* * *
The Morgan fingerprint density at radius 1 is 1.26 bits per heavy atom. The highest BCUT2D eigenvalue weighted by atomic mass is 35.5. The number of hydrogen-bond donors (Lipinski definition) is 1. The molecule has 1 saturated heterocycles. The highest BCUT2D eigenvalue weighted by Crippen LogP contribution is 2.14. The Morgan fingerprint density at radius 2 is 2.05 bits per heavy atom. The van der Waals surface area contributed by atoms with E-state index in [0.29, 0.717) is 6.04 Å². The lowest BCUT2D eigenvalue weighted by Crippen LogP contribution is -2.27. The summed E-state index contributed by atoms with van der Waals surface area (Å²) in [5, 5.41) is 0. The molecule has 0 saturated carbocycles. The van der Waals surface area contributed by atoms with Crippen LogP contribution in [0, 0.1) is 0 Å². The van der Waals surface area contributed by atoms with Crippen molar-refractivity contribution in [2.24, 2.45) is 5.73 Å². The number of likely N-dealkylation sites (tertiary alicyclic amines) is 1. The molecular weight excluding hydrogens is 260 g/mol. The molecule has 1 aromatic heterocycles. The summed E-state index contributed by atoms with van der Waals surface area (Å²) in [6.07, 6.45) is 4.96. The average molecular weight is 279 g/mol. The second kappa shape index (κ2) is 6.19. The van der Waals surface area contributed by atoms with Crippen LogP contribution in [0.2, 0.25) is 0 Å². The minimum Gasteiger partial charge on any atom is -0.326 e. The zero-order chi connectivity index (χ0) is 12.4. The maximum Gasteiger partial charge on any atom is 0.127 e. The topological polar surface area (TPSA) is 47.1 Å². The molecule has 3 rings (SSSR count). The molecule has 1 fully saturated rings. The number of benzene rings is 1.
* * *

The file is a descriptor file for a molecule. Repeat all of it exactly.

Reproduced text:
The Morgan fingerprint density at radius 1 is 1.26 bits per heavy atom. The highest BCUT2D eigenvalue weighted by atomic mass is 35.5. The number of hydrogen-bond donors (Lipinski definition) is 1. The molecule has 1 saturated heterocycles. The highest BCUT2D eigenvalue weighted by Crippen LogP contribution is 2.14. The Morgan fingerprint density at radius 2 is 2.05 bits per heavy atom. The van der Waals surface area contributed by atoms with E-state index in [0.29, 0.717) is 6.04 Å². The lowest BCUT2D eigenvalue weighted by Crippen LogP contribution is -2.27. The summed E-state index contributed by atoms with van der Waals surface area (Å²) in [5, 5.41) is 0. The molecule has 0 saturated carbocycles. The van der Waals surface area contributed by atoms with Crippen LogP contribution in [0, 0.1) is 0 Å². The van der Waals surface area contributed by atoms with Crippen molar-refractivity contribution in [2.24, 2.45) is 5.73 Å². The number of likely N-dealkylation sites (tertiary alicyclic amines) is 1. The molecular weight excluding hydrogens is 260 g/mol. The molecule has 1 aromatic heterocycles. The summed E-state index contributed by atoms with van der Waals surface area (Å²) in [6.07, 6.45) is 4.96. The average molecular weight is 279 g/mol. The second kappa shape index (κ2) is 6.19. The van der Waals surface area contributed by atoms with Crippen LogP contribution in [0.2, 0.25) is 0 Å². The minimum Gasteiger partial charge on any atom is -0.326 e. The zero-order chi connectivity index (χ0) is 12.4. The maximum Gasteiger partial charge on any atom is 0.127 e. The topological polar surface area (TPSA) is 47.1 Å². The molecule has 3 rings (SSSR count). The molecule has 1 fully saturated rings. The number of benzene rings is 1.